by way of a derivative action.
- Quadrant Structured Products Company v. Bevin, _Del.Ch. _ (2015) –
A creditor may bring creditor derivative claim if the entity was
insolvent at time the claim was brought, even if the company later
- Speirs v. BlueFire Ethanol Fuels, Inc., _ Cal.App.4th _ (2016)
(unpublished) – A corporation’s officers do not have a fiduciary
duty to warrant holders because the warrants holders have only a
contractual claim and are not yet shareholders. Lender’s
commitment to make loan in partial exchange for warrants had
value. Holders of warrants could not seek both damages and
- Aviation West Charters LLC v. Freer, C.A. No. N14C-09-271 Wcc
Ccld (Del. Super. Ct. July 2, 2015) – Corporate officer could be
personally liable for corporate act where there is sufficient
personal participation in corporate fraud. Standard integration
clause in agreement did not operate as a non-reliance provision for
pre-contractual misrepresentations because it did not “explicitly”
C. Borrower Liability
- BBC Restaurant LLC v. BDC Ltd. LLC, 2015 WL 2329064 (Mich. Ct.
App. 2015) – Although the sole member of the debtor, which
operated a restaurant, instructed the restaurant manager to
remove equipment, the member was not liable in conversion to the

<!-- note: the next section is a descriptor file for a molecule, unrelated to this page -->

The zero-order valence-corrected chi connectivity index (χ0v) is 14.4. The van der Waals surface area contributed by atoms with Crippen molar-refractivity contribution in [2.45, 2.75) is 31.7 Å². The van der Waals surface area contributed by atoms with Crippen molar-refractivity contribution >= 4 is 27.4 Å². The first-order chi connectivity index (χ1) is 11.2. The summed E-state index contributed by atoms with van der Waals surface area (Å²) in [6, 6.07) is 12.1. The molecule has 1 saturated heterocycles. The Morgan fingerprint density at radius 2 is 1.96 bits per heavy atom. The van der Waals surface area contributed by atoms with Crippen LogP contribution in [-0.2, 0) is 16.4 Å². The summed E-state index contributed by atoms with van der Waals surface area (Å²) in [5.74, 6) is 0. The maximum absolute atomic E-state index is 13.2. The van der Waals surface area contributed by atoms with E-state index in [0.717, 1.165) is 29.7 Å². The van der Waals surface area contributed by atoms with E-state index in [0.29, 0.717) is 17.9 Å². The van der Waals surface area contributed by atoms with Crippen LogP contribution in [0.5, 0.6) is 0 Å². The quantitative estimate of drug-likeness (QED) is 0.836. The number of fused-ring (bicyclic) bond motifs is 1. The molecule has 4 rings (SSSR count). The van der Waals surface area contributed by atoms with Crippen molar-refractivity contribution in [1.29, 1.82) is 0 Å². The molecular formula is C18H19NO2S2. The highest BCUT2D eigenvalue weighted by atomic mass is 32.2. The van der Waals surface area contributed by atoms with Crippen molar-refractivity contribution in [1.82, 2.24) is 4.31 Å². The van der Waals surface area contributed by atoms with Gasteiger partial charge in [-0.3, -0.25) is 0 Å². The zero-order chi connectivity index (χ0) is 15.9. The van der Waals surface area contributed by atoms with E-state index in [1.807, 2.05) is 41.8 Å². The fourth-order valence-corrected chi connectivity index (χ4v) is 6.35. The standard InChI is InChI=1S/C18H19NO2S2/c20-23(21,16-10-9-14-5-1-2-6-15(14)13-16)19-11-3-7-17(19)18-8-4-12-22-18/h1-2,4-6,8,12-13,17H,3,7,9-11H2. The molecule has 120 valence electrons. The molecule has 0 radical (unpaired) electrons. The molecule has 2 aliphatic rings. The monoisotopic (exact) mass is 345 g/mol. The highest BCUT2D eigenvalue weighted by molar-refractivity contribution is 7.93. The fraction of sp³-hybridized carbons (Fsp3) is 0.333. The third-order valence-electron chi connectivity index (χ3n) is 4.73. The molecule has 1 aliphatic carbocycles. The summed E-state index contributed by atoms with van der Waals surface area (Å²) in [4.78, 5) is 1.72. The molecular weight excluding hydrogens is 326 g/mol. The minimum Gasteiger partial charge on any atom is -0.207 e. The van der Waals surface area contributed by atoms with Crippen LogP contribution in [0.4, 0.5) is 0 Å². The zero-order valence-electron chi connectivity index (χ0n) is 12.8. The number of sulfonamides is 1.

secured party with a security interest in equipment because the
member did not exercise dominion over the equipment and there
was insufficient evidence that the member instructed the manager
to remove the collateral.
- CNH Capital America LLC v. Hunt Tractor, Inc., 2015 WL 5554020
(W.D. Ky. 2015) – A minority shareholder that allegedly controlled
the debtor’s decision to use proceeds of inventory to pay down a
bank loan that the shareholder had guaranteed was not entitled to
summary judgment on the inventory lender’s conversion claim
because even though the proceeds had been deposited into the
bank, which had a security interest in deposits, the bank would
not have had priority in the deposited funds or the right to engage
in setoff unless the loan to the bank was in default, and that issue
was the subject of a factual dispute.
- M & M Financial Services, Inc. v. Hayes, 174 So. 3d 1172 (La. Ct.
App. 2015) – The secured party with a security interest in an
uninsured vehicle had no claim against the motorist who
damaged the vehicle or the motorist’s insurer because the secured
party’s claim is derivative of the debtor’s and, under the state’s
‘No Pay, No Play’ law, the owner of an uninsured vehicle has no
claim for the first $25,000 in property damage.
- Euro Motorcars Germantown, Inc. v. Manheim Remarketing, Inc., 2015
WL 1057887 (E.D. Pa. 2015) – A used car dealership stated a cause
of action for unjust enrichment against the auction house whose
employees systematically understated losses and overstated gains
in reporting vehicle auction sales to the dealership’s secured
creditor in connection with floor-plan audits, causing the
dealership to pay commissions that were never actually earned.
D. Disputes Among Creditors and Intercreditor Issues
VI. U.C.C. – Sales and Personal Property Leasing | Table of Contents